1022-7954/05/4105- © 2005 Pleiades Publishing, Inc.
Russian Journal of Genetics, Vol. 41, No. 5, 2005, pp. 490–494. Translated from Genetika, Vol. 41, No. 5, 2005, pp. 614–619.
Original Russian Text Copyright © 2005 by Volkova, Vorobjova.
Mating behavior is a complex physiological–bio-
chemical trait, which is an important component of ﬁt-
ness in most animals. Courtship rituals have been
described in detail for many species, but their genetics
is far from being understood. Various experimental
approaches revealed pleiotropic genes responsible for
implementation of the species-speciﬁc sexual behavior
program . These genes operate mainly in cells of the
nervous system. Their mutations alter the sexual behav-
Sexual behavior of
vides a very convenient model for investigation of the
effect of mutations on sexual behavior. The courtship
ritual of this species is known in detail [2, 3]. Moreover,
detailed chromosome maps are available, most genes
have been located, products of their expression have
been identiﬁed, and their functions are known [4, 5].
Mutations that affect sexual behavior are commonly
divided into the following three groups [2, 6].
(1) Mutations directly affecting courtship elements.
For example, males mutant for the
do not perform the courtship ritual with females, per-
form the ritual with other males, homozygous for this
mutation, and stimulate wild-type males to perform the
ritual [2, 6, 7].
(2) Neurological mutations, e.g.,
affect the demonstration of the courtship ritual speciﬁc
for a certain sex and neuron differentiation .
(3) Mutations for sex-deﬁning genes, e.g., dysfunc-
tion of the genes
). The result of such mutations is
that individuals with chromosome sets typical of
females are phenotypically males. Consequently, their
sexual behavior is characteristic of males [2, 6].
Individuals with such mutations demonstrate abnor-
mal sexual behavior, are sterile or less fertile [2, 6–9],
and also less adaptive.
However, the fact that a female and a male exchange
information of different modality (visual, audial, chem-
ical, and tactile) during courtship [10, 11] suggests that
morphological mutations (eye color, body color, wing
morphology, etc.) would also affect the sexual behavior
and other ﬁtness components.
MATERIALS AND METHODS
Experiments were performed with the following
strains from the collection kept at the Department of
Genetics and Cytology, Kharkiv National University.
) and Oregon (
) are wild-type
strains, which have passed through 57 inbreeding gen-
erations by the beginning of the experiment. Outbred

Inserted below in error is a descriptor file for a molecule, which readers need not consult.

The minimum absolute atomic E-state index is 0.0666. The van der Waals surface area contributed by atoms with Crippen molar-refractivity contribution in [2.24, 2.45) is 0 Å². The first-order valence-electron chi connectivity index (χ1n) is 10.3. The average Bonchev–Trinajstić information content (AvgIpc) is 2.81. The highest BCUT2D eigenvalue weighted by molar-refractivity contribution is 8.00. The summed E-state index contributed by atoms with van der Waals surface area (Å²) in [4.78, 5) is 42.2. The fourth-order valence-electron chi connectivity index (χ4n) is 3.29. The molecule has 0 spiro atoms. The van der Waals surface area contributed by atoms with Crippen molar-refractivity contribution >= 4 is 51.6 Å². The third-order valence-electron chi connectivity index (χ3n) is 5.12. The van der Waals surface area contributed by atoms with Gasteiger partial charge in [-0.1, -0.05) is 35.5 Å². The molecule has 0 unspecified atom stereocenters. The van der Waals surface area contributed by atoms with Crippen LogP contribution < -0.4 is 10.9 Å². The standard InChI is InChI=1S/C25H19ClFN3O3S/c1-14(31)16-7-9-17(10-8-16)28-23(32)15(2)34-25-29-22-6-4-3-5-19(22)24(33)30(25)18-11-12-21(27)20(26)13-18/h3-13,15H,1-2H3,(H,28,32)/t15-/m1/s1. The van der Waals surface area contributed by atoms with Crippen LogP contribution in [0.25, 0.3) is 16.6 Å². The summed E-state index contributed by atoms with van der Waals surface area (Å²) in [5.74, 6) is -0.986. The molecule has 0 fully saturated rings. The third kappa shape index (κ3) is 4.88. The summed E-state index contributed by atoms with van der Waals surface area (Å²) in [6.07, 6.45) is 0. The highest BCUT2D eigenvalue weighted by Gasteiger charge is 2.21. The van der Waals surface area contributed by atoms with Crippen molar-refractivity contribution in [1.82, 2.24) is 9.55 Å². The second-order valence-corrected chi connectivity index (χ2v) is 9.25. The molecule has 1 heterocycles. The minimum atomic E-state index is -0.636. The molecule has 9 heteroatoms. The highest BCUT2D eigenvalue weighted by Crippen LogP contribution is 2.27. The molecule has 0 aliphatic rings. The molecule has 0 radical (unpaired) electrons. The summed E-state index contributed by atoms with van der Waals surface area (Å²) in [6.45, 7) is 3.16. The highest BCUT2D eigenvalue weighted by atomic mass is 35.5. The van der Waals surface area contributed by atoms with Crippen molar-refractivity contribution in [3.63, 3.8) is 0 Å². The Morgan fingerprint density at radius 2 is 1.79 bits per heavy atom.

(1-00), yellow body;
(1-1.5), white-apricot eyes;
(2-13.0), dumpy wings;
(2-67.0), vestigial wings; and
brown eyes. For genetic analysis of behavioral traits,
strains contrasting in sexual behavior were used.
Strains and hybrids were kept in culture vessels with
a standard yeast medium at 23
C. Flies were sorted by
sex within 24 h after their emergence from the pupar-
ium. Only virgin ﬂies were used in the experiment. Nar-
cotization was done with diethyl ether.
Mating activity of males was estimated by the num-
ber of males involved in mating within one hour [12, 13].
Females and males were placed into a test chamber in
is the number of ﬂies.
The percentage of males that had mated during one
hour was recorded. Female sexual receptivity was esti-
mated in the same way except that females and males
were taken in the ratio
and the percentage
of females involved in mating within one hour was
Inheritance Features of Mating Behavior Components
and Their Significance for Fitness
N. E. Volkova and L. I. Vorobjova
Department of Genetics and Cytology, Karazin Kharkiv National University, Kharkiv, 61077 Ukraine;
e-mail: firstname.lastname@example.org, email@example.com
Received April 1, 2004
—Components of mating behavior of
mutant and wild-type strains were
studied with respect to ﬁtness. The magnitude of the effect of genotype on the male mating activity, female sex-
ual receptivity, fertility and viability was determined. Strong positive correlation was found between the male
mating activity and ﬁtness components. It was shown that mating of strains contrasting in sexual behavior fea-
tures can be accompanied by both heterosis and maternal effect. Inheritance coefﬁcients were determined for
sexual behavior components.